Three Imaginary Girls

Seattle's Indie-Pop Press – Music Reviews, Film Reviews, and Big Fun

Sometimes album artwork gives away more than the artist intends. Taking a look at the cover of Jarvis Cocker's solo debut Jarvis, we see our hero walking against a blank backdrop and a little arrow pointing to Mr. Cocker with the label "Jarvis," you know, just in case we had no idea who he is. Jarvis might have a bit of an inferiority complex after shedding Pulp, his backup band of the last 15 years, but rest assured, this debut runs circles around some of the other great British bands singers' debuts (see Richard Ashcroft of the Verve, Ian Brown of the Stones Roses) and Jarvis' other post-Pulp project (Relaxed Muscle). Jarvis might not be a classic in its own right, but it shows that Cocker is still one of the champions of Brit Rock, with a band or not.

Even if you don't know Pulp that well, when the album starts, it's obvious the provenance of our singer. The songs still tell stories of society and love, Jarvis still warns us on the CD not to, among other things, read the lyrics whilst listening to the album (he also notes to not listen to Jarvis while exercising… oh, Jarvis, so many rules, you truly are a Brit). You also might recognize a couple of the songs from the recent Nancy Sinatra album Nancy Sinatra, where Jarvis wrote two songs: "Don't Let Him Waste Your Time" (slightly changed) and "Baby's Coming Back to Me." Both of these songs are very easily converted into the Jarvis-style (not surprisingly) and "Don't Let Him Waste Your Time" comes across as some of the most straightforward rock songs on the album. "Baby's Coming Back to Me" is a little quirkier with some, well, massive xylophone action. Jarvis lets a bit more of the 70's theatrical singer mood rise up on "Black Magic," a song that exists somewhere in the nether-region between David Bowie and Burt Bacharach with a rousing bell solo. If only Jarvis let the song really get loose we'd have a show-stopper here. These sorts of classic male pop star songs set Jarvis apart from the bulk of the Pulp oeuvre, with "I Will Kill Again" the apex of this shift. It is almost a tender ballad, with Jarvis and a piano (except of course, Jarvis is singing about looking at internet pornography — Bernie and Elton it's not).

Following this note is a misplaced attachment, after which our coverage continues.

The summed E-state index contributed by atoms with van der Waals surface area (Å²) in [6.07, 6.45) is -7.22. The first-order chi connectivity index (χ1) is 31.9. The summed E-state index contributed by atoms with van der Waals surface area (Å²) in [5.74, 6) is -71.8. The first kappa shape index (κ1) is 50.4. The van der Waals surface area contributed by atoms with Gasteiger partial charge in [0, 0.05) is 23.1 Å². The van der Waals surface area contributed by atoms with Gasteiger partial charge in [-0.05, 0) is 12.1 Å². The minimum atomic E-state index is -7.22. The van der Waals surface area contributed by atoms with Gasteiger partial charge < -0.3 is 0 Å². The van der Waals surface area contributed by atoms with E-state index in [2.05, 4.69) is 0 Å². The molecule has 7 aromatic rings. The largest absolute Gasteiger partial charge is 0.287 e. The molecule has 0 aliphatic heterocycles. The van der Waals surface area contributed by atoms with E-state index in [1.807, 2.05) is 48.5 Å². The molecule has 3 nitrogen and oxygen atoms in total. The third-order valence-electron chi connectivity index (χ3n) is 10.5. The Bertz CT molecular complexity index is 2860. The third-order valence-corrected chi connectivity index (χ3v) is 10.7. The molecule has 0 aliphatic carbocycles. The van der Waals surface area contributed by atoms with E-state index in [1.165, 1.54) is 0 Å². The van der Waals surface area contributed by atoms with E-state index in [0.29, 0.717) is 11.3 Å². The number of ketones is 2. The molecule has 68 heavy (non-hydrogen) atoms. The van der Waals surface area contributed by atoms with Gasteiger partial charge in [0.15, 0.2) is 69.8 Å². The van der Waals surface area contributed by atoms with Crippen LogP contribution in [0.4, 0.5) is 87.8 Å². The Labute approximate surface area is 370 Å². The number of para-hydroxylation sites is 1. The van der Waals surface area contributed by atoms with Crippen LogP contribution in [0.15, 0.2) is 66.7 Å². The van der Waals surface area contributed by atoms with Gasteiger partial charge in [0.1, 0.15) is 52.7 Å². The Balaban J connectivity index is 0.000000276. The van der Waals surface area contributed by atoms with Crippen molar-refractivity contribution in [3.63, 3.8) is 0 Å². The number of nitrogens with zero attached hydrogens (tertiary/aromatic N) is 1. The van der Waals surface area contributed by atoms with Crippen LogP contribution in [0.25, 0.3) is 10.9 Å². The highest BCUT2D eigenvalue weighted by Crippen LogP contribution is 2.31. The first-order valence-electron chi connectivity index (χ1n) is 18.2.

More in the vein of Pulp's "TV Movie" is "Heavy Weather," which starts very stripped down and morphs into a full-blown power ballad detailing Jarvis past love and how she might have been trouble: "Stormy weather always makes me think of you." Another Pulp-heavy song is "From A to I," a lovely song that starts in the ever-so-Cockeresque line "They want our way of life/well they can take mine any time they like/cause God knows I ain't living right." Jarvis never could pass up the opportunity to remind us how messed up society can be, but he always does it in such delightful fashion.

If you ever need confirmation of Jarvis' wonderfully snarky, British sense of humor, you can look no further than "Fat Children," a condemnation, apparently, of overweight children where Jarvis tells us that, indeed, "Fat children took my life." "Fat Children" is a all-out rock number that details Jarvis being killed by the aforementioned fat kids and then haunting the streets of London warning people of the problem of portly youth — all in all, it ends up being one of the most satisfying songs on the album.

It's somewhat refreshing the odd, earnest way Jarvis sings about life and the odd juxtaposition of his social commentary and the horribly catchy music he composes around it. A prime example might be "Tonight," where the almost goofy male background singers and the echoing guitars shouldn't work with Jarvis singing, "Tonight's the night I guess/so let's go take some drugs and have some sex." It ends up being a song that might have the clearest view into truly Jarvis-solo songwriting. The album closes (well, officially) on "Quantum Theory," the gentlest, quietest song on "Jarvis" where even after all his moaning and warning, Jarvis reminds us that "Somewhere everyone is happy/somewhere fish do not have bones," (although this might be balanced by the gem "God is dead/but I lived on"), but of course all the goodness happens in a parallel universe, so as long as you make it there "Everything is gonna be alright." And no, "Quantum Theory" is not 30+ minutes long. Hidden at the very end (29:36 in) is the Jarvis' gem "The Cunts are Still Running the World," a truly class-warrior anthem set to a Casiotone beat. Easily applied to both sides of the Atlantic, it's quite a treat lurking at the end of the album.

Jarvis is the sort of solo album that not only works to make all of us Pulp fans happy even after the band's demise, but also brings new fans into the Cocker fold. The album showcases Cocker's tremendous songwriting skills in a world outside of Pulp, and as much as I loved the band, it's remarkable how much Jarvis can do outside the confines of the band. The second half of the album, especially, shows a cohesion of sound and vision that almost guarantees that, if he wants it, Jarvis will have a long, healthy solo career.

Next time, hopefully, Jarvis won't feel the need to remind us who he is.